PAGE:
Communist Radicals hijack Air Force One with The U.S. President and his family on board. The Vice President negotiates from Washington D.C., while the President, a Veteran, fights to rescue the hostages on board.
In order to foil a terrorist plot, an FBI agent undergoes a facial transplant surgery and assumes the identity and physical appearance of a terrorist, but the plan turns from bad to worse when the same terrorist impersonates the FBI agent.
A well respected Chicago surgeon Dr. Richard Kimble has found out that his wife, Helen, has been murdered ferociously in her own home. The police found Kimble and accused him of the murder. Then, Kimble (without Justifiable Reason) was tried, convicted, and sentenced to death. However, on the way to prison, Kimble's transport crashed. Kimble escapes and is now on the run. Deputy Samuel Gerard from Chicago takes charge of the chase of Kimble. Meanwhile, Kimble takes up his own investigation to find who really killed his wife, and to lure Gerard and his team into it as well.Written by
Walter Hill and David Giler both collaborated on a script that was ready for filming in 1990 with Hill slated to direct, but the project was then put into turn around and Hill eventually dropped out of the project altogether soon after. See more »
When Dr. Charles Nichols gets into his car and makes a right turn from "North Bank Club", there's a car and the traffic light is red. From the interior view, the car is gone and the traffic light changes from yellow to red. See more »
In the opening credits, the lead actors' first names are shown in large letters, then flip over to separately show their last names. "Harrison" flips over to become "Ford", "Tommy Lee" flips over to becomes "Jones". See more »
In the 2001 DVD release, a crew member's face has been digitally removed from the train-wreck aftermath. In previous transfers of the film, a crew members's face is looking back at the camera when Kimble peers up at the train wreck from the creek. This error has resurfaced on the Blu-ray version. See more »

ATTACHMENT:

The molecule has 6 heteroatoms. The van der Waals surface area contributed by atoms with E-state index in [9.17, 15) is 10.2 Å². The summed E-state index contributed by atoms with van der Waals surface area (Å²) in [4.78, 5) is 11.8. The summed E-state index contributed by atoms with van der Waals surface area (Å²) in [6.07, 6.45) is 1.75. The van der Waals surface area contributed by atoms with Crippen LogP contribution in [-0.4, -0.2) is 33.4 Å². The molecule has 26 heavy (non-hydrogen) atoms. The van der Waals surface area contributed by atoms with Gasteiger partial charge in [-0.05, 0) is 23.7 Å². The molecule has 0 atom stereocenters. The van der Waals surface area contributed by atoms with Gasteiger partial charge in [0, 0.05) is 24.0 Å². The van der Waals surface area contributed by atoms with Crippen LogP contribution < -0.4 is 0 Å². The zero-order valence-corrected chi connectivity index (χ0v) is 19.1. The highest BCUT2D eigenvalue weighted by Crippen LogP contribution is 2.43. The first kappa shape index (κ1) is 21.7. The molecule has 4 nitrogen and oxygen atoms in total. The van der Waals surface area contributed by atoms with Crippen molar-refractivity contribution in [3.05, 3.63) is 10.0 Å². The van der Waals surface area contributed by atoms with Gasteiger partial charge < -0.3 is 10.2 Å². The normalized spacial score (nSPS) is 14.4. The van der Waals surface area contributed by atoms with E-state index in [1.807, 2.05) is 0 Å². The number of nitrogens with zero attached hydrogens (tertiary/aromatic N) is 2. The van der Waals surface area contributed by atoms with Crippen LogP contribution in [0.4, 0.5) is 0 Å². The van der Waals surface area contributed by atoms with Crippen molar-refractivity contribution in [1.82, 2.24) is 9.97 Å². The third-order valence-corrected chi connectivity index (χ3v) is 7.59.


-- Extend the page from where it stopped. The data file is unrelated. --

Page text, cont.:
One of the best action movies of the decade; Ford and Jones are in top form.
Nothing is more thrilling to see than two characters with superior intelligences, pitting their wits against each other. A thriller does not require a great deal of plot or techno-babble to be involving or complex, although many distributors of blockbusters today seem to think so. For these reasons, "The Fugitive" is a huge blessing for a movie critic such as I. I was just thrilled by the excitement, the performances by Harrison Ford and Tommy Lee Jones, and the whole Hitchcockian aura that this sensational film delivered. Even though we have been seeing too many films based on television series come out lately, "The Fugitive" is certainly not one of those that we can add to that routine bushel.
Ford is Dr. Richard Kimble, a vascular surgeon who is wrongfully accused for the brutal murder of his wife (Sela Ward), and therefore sentenced to be executed. After escaping from a bus crash/trash collision, he finds himself running from the Chicago police and especially the U.S. Marshall service, led by Lt. Gerard (Oscar-winner Tommy Lee Jones). At the same time, Kimble attempts to prove his innocence and in turn discover who did kill his wife. What ensues is a tangled web of medical conspiracies, along with a search for a notorious "one-armed man." As I have stated, this is a simple plot that requires no superficial decoration.
Ford, who has always been a less dramatic presence in movies and more of a subtle but affected persona, fits the part of Kimble perfectly. With this role, the last thing required is a melodramatic actor that sticks out like a sore thumb. Ford casually settles into the role of the man on the run, bringing intelligence and style to a less ostentatious character. Jones, who has never really been considered a headliner until now, creates a character that is extremely humorous but also calmly diligent. His only goal is to carry out the task he is assigned to, and nothing will stand in his way, least of all a rivaling police force or Richard Kimble himself. One of the fascinating Hitchcockian elements of the film is how it allows its audience to not be able to take sides. We are constantly rooting for both Ford and Jones when either of them come into perspective. We familiarize with both of them and are amused by both equally. The film's finale, which I won't dare give away, satisfies both sides of this rooting coin.
I have not previously been a fan of the director Andrew Davis's work, but with this entry, he certainly has sparked my interest. With such films as "Under Siege," "Code of Silence," and "Above the Law," he has been able to work with action stars that are both larger than life (Seagal, Norris). Here, he uses more intrigue and atmosphere to reach his audience, building suspense and excitement through simple film tools rather than things blowing up or guns going off (However, there is a phenomenal opening crash scene to boot). With quick pacing, a never-a-dull-moment storyline, and great actors, "The Fugitive" ranks itself as one of the best action films of this decade, and definitely one of the best films of 1993. Rating: Four stars.
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